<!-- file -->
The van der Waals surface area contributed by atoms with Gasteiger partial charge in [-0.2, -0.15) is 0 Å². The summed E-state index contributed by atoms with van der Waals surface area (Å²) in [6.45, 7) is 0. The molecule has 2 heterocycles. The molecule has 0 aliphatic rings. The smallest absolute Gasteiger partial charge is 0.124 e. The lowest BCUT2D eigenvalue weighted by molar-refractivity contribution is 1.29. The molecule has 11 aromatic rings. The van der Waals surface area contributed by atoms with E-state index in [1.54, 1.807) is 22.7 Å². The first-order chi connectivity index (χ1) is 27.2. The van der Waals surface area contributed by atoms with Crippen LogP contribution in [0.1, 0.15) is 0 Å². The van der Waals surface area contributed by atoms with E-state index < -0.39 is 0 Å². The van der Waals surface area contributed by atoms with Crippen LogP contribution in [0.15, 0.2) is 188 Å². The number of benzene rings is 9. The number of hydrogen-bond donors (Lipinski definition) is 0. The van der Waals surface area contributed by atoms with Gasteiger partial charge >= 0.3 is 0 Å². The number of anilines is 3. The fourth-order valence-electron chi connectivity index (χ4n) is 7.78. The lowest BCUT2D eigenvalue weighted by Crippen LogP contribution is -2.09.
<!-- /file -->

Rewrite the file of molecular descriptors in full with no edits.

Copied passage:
The van der Waals surface area contributed by atoms with Gasteiger partial charge in [-0.2, -0.15) is 0 Å². The summed E-state index contributed by atoms with van der Waals surface area (Å²) in [6.45, 7) is 0. The molecule has 2 heterocycles. The molecule has 0 aliphatic rings. The smallest absolute Gasteiger partial charge is 0.124 e. The lowest BCUT2D eigenvalue weighted by molar-refractivity contribution is 1.29. The molecule has 11 aromatic rings. The van der Waals surface area contributed by atoms with E-state index in [1.54, 1.807) is 22.7 Å². The first-order chi connectivity index (χ1) is 27.2. The van der Waals surface area contributed by atoms with Crippen LogP contribution in [0.1, 0.15) is 0 Å². The van der Waals surface area contributed by atoms with E-state index < -0.39 is 0 Å². The van der Waals surface area contributed by atoms with Crippen LogP contribution in [0.15, 0.2) is 188 Å². The number of benzene rings is 9. The number of hydrogen-bond donors (Lipinski definition) is 0. The van der Waals surface area contributed by atoms with Gasteiger partial charge >= 0.3 is 0 Å². The number of anilines is 3. The fourth-order valence-electron chi connectivity index (χ4n) is 7.78. The lowest BCUT2D eigenvalue weighted by Crippen LogP contribution is -2.09.